The Orton-Gillingham Approach
The Orton-Gillingham approach is the recommended way to teach reading and writing to people with learning differences like dysgraphia and dyslexia.
"Orton" refers to Dr. Samuel T. Orton who was the first to describe dysgraphia in the scientific literature (1). Orton was a neuropsychiatrist who studied language processing in children. "Gillingham" is for Dr. Anna Gillingham, an educator and psychologist who trained other teachers in their scientifically-based approach.
This approach is:
Structured & Systematic (has a method with well defined organization)
Sequential (from easiest to hardest based on the research)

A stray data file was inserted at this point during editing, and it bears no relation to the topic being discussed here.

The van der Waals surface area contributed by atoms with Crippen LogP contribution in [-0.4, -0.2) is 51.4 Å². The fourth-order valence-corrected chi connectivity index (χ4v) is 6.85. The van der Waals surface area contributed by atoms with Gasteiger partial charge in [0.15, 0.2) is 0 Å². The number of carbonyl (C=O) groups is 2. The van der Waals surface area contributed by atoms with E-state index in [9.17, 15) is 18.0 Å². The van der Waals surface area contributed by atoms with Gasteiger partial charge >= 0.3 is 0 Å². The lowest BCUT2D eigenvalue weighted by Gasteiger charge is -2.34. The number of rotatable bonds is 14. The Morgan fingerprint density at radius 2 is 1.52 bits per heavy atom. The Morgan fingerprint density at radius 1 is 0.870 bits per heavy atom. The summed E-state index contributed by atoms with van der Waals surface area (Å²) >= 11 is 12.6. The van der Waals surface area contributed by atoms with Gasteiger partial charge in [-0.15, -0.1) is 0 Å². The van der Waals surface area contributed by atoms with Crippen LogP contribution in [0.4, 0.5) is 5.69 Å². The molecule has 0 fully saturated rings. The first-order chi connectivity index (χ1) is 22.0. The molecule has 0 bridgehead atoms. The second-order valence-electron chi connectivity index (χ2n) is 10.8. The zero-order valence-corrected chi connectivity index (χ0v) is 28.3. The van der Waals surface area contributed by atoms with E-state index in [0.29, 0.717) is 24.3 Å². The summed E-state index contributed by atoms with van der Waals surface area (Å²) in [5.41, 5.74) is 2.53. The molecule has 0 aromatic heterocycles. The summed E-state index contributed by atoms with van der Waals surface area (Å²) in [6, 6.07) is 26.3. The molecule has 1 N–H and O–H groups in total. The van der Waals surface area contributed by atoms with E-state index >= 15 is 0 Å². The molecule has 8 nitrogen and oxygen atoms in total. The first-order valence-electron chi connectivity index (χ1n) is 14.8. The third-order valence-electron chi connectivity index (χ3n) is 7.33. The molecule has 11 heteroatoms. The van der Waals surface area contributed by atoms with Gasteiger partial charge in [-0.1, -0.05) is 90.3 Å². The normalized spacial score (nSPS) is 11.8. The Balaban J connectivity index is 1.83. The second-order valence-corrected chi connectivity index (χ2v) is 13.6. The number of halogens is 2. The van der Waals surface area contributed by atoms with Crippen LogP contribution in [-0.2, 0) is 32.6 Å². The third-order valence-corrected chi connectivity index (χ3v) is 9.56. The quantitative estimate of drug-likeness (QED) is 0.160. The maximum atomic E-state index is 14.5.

Cumulative (increases learning by slowly adding content)
Simultaneously multi-sensory (delivers information by sight, sound, touch, and movement at the same time)
Based in language principles (phonological, orthographical and morphological)
The multi-sensory component of the Orton-Gillingham approach is critical. Students should be incorporating all of their senses (sight, sound, touch, movement) while learning language.
There are many different curriculum that use an Orton-Gillingham approach. We recommend researching potential curricula for you or your child and asking if they are Orton-Gillingham based. You can also find multi-sensory teaching products on our resources page.
You may also be interested in this blog piece on the definition of "Structured Literacy" and how it includes Orton-Gillingham approaches.
(1) Orton S. Reading, Writing and Speech Problems in Children: A Presentation of Certain Types of Disorders in the Development of the Language Faculty,1937.